Native beekeeping refers to the keeping of indigenous bees (bees that are common to the area in question). Unlike common contemporary beekeeping, it hence does not use a non-indigenous species (ie Apis mellifera) for any location on earth, but selects the most appropriate species of bee based on the location. Since there are more than 20,000 species of wild bees on earth, there is a huge selection of bees per location.
Types of bees[edit | edit source]
Honeybees are the most known type of bee. Several species exist including ? Honeybees live for ? years and have a queen. New queens are also born at specific times and can start a new colony on their own (swarming), taking with them a part of the colony's members. Stingless bees (ie Melipona beecheeii, ...) are quite similar to honeybees but differ in the structure of their hive. They also make a lot less honey (generally >1kg per year per hive (and some even only a few cm³ of honey per year per hive), as opposed to 75kg per year per hive that honeybees produce). Some species though still make fair amounts of honey, ie Melipona scutellaris and Melipona compressipes produce upto 8l of honey per year. It should also be taken into account that the honey is quite different (called "bush honey").
Unlike honeybees or stingless bees, bumblebees do not hibernate. A bumblebee queen starts a new population each year in spring. Larvae hatch from eggs that she lays. She takes care of the young and collects pollen and nectar. Once between 150 and 400 workers have been made, young drones and queens are born. After mating, the queens crawl into the ground to hibernate and restart the cycle. Bumblebees produce ? honey.
Solitary bees on the other hand, have no queen bees and every female bee is fertile. There are also no "workers" as the female laying bees are thus both queen and worker. Solitary bees also don't produce honey on a harvestable scale, making them thus only suitable as pollinators.
Each species of bee has to be nurtured at a specific way, and require specific plants, and specific beehives (some use clay, brick hives, others uses hollowed-out logs, ...). The beespecies also differ in how they construct their colonies, and thus not every type of beehive will be immediatelly usable, but instead, some may need to be modified, or entirely new beehive-designs need to be created. A safe beehive to use (fits most) is the log gum, as with this type (basically just a cavity), the bees constructs the colony all on their own. Beehive designs such as the Langstroth hive for example are specifically created for specific beespecies (ie Western honeybee, and some other honeybee species). With this type, most of the hive is already built and while this also means the bees don't need to produce as much beeswax, and can thus spend much more energy on making extra honey, the hive designs makes it only suitable to specific types of bees.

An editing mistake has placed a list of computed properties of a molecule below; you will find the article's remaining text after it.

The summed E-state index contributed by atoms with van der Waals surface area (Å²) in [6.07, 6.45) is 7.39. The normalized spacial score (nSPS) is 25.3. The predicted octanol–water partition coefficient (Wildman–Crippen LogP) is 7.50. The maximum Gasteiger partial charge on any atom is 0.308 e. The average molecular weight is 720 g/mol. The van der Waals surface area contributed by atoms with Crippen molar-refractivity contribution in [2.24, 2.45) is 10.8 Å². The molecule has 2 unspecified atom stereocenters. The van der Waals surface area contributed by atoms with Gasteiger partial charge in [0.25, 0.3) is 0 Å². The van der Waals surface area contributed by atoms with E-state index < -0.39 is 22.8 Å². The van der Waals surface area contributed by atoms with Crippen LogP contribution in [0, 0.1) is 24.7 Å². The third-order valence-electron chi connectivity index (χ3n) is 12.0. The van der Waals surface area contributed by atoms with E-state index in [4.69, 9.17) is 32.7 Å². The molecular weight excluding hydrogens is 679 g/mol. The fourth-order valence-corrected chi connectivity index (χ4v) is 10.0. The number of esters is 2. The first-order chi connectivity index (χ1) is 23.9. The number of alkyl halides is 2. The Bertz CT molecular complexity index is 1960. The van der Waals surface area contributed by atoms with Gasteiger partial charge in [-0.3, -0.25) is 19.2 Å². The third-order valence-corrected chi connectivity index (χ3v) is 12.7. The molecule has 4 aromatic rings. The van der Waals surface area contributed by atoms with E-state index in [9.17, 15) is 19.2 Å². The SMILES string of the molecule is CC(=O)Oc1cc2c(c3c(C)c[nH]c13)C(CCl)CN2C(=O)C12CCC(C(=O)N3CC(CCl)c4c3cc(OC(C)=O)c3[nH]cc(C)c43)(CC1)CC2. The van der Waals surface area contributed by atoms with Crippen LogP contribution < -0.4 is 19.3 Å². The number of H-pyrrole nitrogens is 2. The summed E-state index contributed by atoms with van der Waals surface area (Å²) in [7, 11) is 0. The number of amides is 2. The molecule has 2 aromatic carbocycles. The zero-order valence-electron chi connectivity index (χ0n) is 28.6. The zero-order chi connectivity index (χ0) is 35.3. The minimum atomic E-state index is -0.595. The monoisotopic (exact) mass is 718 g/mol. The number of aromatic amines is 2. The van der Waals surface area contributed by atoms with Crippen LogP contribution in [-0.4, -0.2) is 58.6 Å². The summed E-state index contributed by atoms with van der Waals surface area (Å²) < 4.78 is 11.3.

Design of the nest[edit | edit source]
All bees have at least honey & pollen pots and brood comb. Similar to honey, pollen is a food source (yet is specifically a protein source necessary during brood-rearing), brood comb is the whole of the chambers with larvae (new bees). Depending on the types of bees though, there may be additional chambers, ...
Honeybees make their honey & pollen pots above the brood comb. The Langstroth hive and box hive have taken over this design, making it specificly useful for honeybees.
Stingless bees nests have an entrance after which there is a passageway, ending in the storage pots. In some species, between the entrance and the nest itself there is a structure called the "vestibule" that is similar to the nest and disorients parasites and predators, acting as a defense. Next to the entrance and in many other locations there are deposits of resin, used frequently by the bees. The storage pots have an oval shape. Some species build honey pots different from the pollen pots; the latter are longer and larger than the honey pots, which have an oval shape. The brood comb can be horizontal or in a cluster, in which the brood cells lack common walls. The brood comb and sometimes the storage pots are, in many species, enveloped by a series of membranes of cerumen which is called the involucrum and is important for thermoregulation. The brood combs are suspended and separated by connectives and pillars.